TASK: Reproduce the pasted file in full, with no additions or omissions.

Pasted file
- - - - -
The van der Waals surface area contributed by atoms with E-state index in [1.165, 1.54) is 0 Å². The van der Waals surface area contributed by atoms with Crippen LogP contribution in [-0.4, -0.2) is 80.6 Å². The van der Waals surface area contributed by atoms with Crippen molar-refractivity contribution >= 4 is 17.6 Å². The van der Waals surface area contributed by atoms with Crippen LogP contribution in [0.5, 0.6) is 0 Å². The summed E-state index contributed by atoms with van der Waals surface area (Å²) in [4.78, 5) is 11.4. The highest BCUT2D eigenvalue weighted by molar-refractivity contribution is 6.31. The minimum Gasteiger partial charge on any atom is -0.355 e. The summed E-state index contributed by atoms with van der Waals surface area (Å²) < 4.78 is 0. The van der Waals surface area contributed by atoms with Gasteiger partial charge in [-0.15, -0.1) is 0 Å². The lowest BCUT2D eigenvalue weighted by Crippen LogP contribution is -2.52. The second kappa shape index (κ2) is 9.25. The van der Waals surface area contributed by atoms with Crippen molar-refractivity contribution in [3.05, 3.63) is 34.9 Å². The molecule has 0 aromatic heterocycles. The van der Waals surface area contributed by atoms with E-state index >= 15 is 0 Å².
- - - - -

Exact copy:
The van der Waals surface area contributed by atoms with E-state index in [1.165, 1.54) is 0 Å². The van der Waals surface area contributed by atoms with Crippen LogP contribution in [-0.4, -0.2) is 80.6 Å². The van der Waals surface area contributed by atoms with Crippen molar-refractivity contribution >= 4 is 17.6 Å². The van der Waals surface area contributed by atoms with Crippen LogP contribution in [0.5, 0.6) is 0 Å². The summed E-state index contributed by atoms with van der Waals surface area (Å²) in [4.78, 5) is 11.4. The highest BCUT2D eigenvalue weighted by molar-refractivity contribution is 6.31. The minimum Gasteiger partial charge on any atom is -0.355 e. The summed E-state index contributed by atoms with van der Waals surface area (Å²) < 4.78 is 0. The van der Waals surface area contributed by atoms with Gasteiger partial charge in [-0.15, -0.1) is 0 Å². The lowest BCUT2D eigenvalue weighted by Crippen LogP contribution is -2.52. The second kappa shape index (κ2) is 9.25. The van der Waals surface area contributed by atoms with Crippen molar-refractivity contribution in [3.05, 3.63) is 34.9 Å². The molecule has 0 aromatic heterocycles. The van der Waals surface area contributed by atoms with E-state index >= 15 is 0 Å².